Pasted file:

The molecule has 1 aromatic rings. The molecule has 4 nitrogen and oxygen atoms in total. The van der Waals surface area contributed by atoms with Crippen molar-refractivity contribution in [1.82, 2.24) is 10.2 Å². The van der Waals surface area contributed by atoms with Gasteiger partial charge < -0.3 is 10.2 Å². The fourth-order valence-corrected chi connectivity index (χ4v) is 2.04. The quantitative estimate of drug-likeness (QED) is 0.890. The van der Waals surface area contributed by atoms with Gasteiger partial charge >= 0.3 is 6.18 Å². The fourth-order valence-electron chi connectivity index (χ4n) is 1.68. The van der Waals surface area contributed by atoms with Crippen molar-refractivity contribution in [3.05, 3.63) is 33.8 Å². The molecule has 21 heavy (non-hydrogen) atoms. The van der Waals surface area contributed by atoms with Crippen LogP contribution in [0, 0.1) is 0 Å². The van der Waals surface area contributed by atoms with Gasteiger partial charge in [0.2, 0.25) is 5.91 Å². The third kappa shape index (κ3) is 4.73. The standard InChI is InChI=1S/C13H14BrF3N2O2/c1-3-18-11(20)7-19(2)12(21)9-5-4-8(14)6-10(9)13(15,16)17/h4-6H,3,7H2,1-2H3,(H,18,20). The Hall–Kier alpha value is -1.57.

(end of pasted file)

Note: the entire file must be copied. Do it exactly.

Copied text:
The molecule has 1 aromatic rings. The molecule has 4 nitrogen and oxygen atoms in total. The van der Waals surface area contributed by atoms with Crippen molar-refractivity contribution in [1.82, 2.24) is 10.2 Å². The van der Waals surface area contributed by atoms with Gasteiger partial charge < -0.3 is 10.2 Å². The fourth-order valence-corrected chi connectivity index (χ4v) is 2.04. The quantitative estimate of drug-likeness (QED) is 0.890. The van der Waals surface area contributed by atoms with Gasteiger partial charge >= 0.3 is 6.18 Å². The fourth-order valence-electron chi connectivity index (χ4n) is 1.68. The van der Waals surface area contributed by atoms with Crippen molar-refractivity contribution in [3.05, 3.63) is 33.8 Å². The molecule has 21 heavy (non-hydrogen) atoms. The van der Waals surface area contributed by atoms with Crippen LogP contribution in [0, 0.1) is 0 Å². The van der Waals surface area contributed by atoms with Gasteiger partial charge in [0.2, 0.25) is 5.91 Å². The third kappa shape index (κ3) is 4.73. The standard InChI is InChI=1S/C13H14BrF3N2O2/c1-3-18-11(20)7-19(2)12(21)9-5-4-8(14)6-10(9)13(15,16)17/h4-6H,3,7H2,1-2H3,(H,18,20). The Hall–Kier alpha value is -1.57.